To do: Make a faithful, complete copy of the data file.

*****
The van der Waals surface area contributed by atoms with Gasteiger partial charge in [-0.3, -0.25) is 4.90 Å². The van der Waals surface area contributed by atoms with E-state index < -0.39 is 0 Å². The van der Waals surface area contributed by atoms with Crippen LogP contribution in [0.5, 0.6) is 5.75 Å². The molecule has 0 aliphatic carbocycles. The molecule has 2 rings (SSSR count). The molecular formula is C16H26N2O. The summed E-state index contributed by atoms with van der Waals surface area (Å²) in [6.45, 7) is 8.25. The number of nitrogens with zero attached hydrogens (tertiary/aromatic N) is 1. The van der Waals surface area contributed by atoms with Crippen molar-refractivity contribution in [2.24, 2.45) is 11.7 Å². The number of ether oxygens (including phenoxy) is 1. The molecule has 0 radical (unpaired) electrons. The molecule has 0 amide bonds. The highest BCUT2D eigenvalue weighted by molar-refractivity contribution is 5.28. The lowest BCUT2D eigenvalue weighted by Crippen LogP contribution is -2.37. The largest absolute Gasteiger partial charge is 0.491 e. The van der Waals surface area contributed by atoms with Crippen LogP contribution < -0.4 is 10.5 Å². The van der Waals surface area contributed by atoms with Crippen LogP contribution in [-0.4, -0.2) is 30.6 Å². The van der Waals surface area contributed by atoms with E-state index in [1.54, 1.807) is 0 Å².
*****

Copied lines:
The van der Waals surface area contributed by atoms with Gasteiger partial charge in [-0.3, -0.25) is 4.90 Å². The van der Waals surface area contributed by atoms with E-state index < -0.39 is 0 Å². The van der Waals surface area contributed by atoms with Crippen LogP contribution in [0.5, 0.6) is 5.75 Å². The molecule has 0 aliphatic carbocycles. The molecule has 2 rings (SSSR count). The molecular formula is C16H26N2O. The summed E-state index contributed by atoms with van der Waals surface area (Å²) in [6.45, 7) is 8.25. The number of nitrogens with zero attached hydrogens (tertiary/aromatic N) is 1. The van der Waals surface area contributed by atoms with Crippen molar-refractivity contribution in [2.24, 2.45) is 11.7 Å². The number of ether oxygens (including phenoxy) is 1. The molecule has 0 radical (unpaired) electrons. The molecule has 0 amide bonds. The highest BCUT2D eigenvalue weighted by molar-refractivity contribution is 5.28. The lowest BCUT2D eigenvalue weighted by Crippen LogP contribution is -2.37. The largest absolute Gasteiger partial charge is 0.491 e. The van der Waals surface area contributed by atoms with Crippen LogP contribution < -0.4 is 10.5 Å². The van der Waals surface area contributed by atoms with Crippen LogP contribution in [-0.4, -0.2) is 30.6 Å². The van der Waals surface area contributed by atoms with E-state index in [1.54, 1.807) is 0 Å².